The 1st all-electric refuse truck in the United States built for the City of Chicago

Chicago specified that this ERV must meet the demanding requirements placed on all of its garbage trucks. This included 60 mile range, a payload capacity of nine tons and 1000 pounds per cubic yard of compaction. These specifications make the ERV capable of use anywhere in Chicago. To supply enough electricity to move the truck and power the hydraulics all day, the ERV is equipped with 200 kilowatt-hours of energy, in ten battery packs. Full charge time is 8 hours using the Motiv Universal Fast Charger.

Wrightspeed provides electric powertrain for garbage trucks and other medium-duty trucks.

Off-road and mining truck[edit]

Some attempts to produce such lorries have been made, for example the one by PapaBravo. Electric mining trucks have the benefit of not polluting underground. In case of high-altitude mines, the downhill trip with ore recharges the batteries due to regenerative braking.[21][22]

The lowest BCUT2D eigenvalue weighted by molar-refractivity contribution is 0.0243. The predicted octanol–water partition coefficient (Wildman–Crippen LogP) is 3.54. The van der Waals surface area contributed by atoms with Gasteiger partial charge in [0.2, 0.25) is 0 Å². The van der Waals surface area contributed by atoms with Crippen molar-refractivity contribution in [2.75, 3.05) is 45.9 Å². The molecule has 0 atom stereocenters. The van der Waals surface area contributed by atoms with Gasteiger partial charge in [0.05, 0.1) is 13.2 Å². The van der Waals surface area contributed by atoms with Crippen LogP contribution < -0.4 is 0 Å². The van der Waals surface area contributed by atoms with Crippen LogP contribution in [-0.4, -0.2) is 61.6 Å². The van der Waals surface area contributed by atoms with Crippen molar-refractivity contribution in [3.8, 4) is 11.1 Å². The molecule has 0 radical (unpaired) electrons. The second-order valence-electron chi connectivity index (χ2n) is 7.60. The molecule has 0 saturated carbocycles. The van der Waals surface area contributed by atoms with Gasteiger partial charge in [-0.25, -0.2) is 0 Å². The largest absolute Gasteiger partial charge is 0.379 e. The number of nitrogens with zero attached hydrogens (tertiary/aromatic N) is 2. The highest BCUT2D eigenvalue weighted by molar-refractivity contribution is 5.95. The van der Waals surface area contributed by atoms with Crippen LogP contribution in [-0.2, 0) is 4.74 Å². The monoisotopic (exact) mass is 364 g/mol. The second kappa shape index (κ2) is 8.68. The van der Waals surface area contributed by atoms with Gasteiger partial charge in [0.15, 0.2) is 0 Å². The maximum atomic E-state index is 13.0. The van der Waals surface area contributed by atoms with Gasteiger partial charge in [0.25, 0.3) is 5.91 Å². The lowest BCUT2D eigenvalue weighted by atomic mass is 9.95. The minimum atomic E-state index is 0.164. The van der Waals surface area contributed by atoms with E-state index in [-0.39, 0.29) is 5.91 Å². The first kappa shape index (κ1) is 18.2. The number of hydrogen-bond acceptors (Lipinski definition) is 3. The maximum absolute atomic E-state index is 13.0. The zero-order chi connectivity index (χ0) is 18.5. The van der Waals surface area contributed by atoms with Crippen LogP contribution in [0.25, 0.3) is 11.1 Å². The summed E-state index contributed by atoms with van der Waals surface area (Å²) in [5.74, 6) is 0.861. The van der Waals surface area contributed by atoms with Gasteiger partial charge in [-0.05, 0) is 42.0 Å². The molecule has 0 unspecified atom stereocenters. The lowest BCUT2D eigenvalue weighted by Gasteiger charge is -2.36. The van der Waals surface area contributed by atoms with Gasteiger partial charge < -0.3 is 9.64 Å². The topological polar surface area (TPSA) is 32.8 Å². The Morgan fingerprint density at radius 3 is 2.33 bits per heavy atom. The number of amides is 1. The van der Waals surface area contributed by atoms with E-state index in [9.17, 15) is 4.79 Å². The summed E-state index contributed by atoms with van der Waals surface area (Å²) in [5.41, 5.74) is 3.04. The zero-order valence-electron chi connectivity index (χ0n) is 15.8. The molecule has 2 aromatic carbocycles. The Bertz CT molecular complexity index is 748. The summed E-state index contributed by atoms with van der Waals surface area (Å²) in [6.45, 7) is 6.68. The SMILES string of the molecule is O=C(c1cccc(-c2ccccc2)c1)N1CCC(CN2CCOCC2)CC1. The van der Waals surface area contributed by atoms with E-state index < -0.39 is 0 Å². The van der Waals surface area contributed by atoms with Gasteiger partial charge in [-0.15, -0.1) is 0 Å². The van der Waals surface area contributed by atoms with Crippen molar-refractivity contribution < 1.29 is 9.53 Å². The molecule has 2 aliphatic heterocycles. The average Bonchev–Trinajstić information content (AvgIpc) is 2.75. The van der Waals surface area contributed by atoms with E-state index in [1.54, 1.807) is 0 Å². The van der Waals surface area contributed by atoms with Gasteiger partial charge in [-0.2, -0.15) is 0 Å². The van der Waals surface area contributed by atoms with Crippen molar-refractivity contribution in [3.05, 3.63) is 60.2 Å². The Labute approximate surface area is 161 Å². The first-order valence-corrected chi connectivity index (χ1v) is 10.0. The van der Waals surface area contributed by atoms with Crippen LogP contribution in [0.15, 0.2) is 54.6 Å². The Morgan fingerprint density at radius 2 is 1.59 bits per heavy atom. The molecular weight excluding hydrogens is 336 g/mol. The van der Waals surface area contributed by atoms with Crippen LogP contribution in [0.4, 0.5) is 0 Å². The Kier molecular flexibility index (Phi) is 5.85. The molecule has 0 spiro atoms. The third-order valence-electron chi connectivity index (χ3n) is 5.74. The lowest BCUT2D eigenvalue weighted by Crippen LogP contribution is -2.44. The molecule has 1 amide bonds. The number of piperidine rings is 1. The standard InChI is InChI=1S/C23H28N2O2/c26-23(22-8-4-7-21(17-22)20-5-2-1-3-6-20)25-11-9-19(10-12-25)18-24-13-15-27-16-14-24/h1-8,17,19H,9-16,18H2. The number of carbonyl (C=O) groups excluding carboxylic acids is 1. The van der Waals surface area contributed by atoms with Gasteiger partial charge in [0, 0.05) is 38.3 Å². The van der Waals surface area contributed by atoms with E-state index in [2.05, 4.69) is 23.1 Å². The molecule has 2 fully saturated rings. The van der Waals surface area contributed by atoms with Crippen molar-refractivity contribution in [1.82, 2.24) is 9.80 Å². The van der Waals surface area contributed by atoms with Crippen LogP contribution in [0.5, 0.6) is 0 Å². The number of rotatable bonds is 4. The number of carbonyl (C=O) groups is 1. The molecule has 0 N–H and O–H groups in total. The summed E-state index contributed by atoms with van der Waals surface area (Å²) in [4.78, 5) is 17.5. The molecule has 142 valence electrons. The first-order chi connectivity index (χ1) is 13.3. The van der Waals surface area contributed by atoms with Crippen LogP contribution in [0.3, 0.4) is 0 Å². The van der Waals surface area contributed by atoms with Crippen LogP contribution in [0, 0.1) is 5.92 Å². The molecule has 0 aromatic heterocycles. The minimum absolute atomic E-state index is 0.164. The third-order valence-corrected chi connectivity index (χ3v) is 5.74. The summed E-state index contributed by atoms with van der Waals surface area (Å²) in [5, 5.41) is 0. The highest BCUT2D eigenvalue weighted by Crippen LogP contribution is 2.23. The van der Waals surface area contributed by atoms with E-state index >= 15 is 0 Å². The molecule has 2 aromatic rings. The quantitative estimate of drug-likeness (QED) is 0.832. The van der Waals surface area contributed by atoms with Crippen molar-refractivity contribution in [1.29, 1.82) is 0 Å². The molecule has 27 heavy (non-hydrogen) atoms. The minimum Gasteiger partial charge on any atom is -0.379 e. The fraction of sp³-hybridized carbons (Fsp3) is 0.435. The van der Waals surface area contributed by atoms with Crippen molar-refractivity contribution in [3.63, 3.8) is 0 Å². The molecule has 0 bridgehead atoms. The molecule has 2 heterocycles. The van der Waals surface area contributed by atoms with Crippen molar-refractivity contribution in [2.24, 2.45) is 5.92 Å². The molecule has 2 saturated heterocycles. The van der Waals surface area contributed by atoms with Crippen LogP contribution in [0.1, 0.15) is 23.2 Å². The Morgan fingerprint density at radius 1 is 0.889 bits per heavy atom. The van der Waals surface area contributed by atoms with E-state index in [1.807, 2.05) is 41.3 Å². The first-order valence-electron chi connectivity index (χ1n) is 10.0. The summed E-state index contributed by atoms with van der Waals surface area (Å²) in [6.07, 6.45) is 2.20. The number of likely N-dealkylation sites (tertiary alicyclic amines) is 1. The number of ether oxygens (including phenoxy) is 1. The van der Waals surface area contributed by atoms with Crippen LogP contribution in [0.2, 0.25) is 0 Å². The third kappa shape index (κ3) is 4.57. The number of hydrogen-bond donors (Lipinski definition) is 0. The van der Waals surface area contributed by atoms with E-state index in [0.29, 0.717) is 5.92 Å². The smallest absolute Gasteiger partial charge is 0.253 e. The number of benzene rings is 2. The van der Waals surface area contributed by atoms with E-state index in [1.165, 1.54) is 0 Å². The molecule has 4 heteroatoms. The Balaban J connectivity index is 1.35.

The Renault Maxity is available with an electric powertrain (Diesel tow truck version pictured).

Volvo AB[edit]


Renault began selling an electric version of its Maxity small lorry in 2010.[23] Renault was the first to build heavy-duty lorries, with various prototypes of electric Renault Midlum tested in real conditions by different customers for a few years from 2012.[24][25]

After these years of testing, Renault will commercialise its D and D Wide lorries from 2019. They will be built in France alongside their Volvo counterparts.


Volvo will launch their first mass-produced electric FE and FL lorries in early 2019. They will be built in France alongside their Renault counterparts.[26]

Daimler AG[edit]

Mitsubishi Fuso eCanter at the Tokyo motor show 2017.

Mitsubishi Fuso[edit]

Mitsubishi Fuso began deliveries of the eCanter in 2017.[27]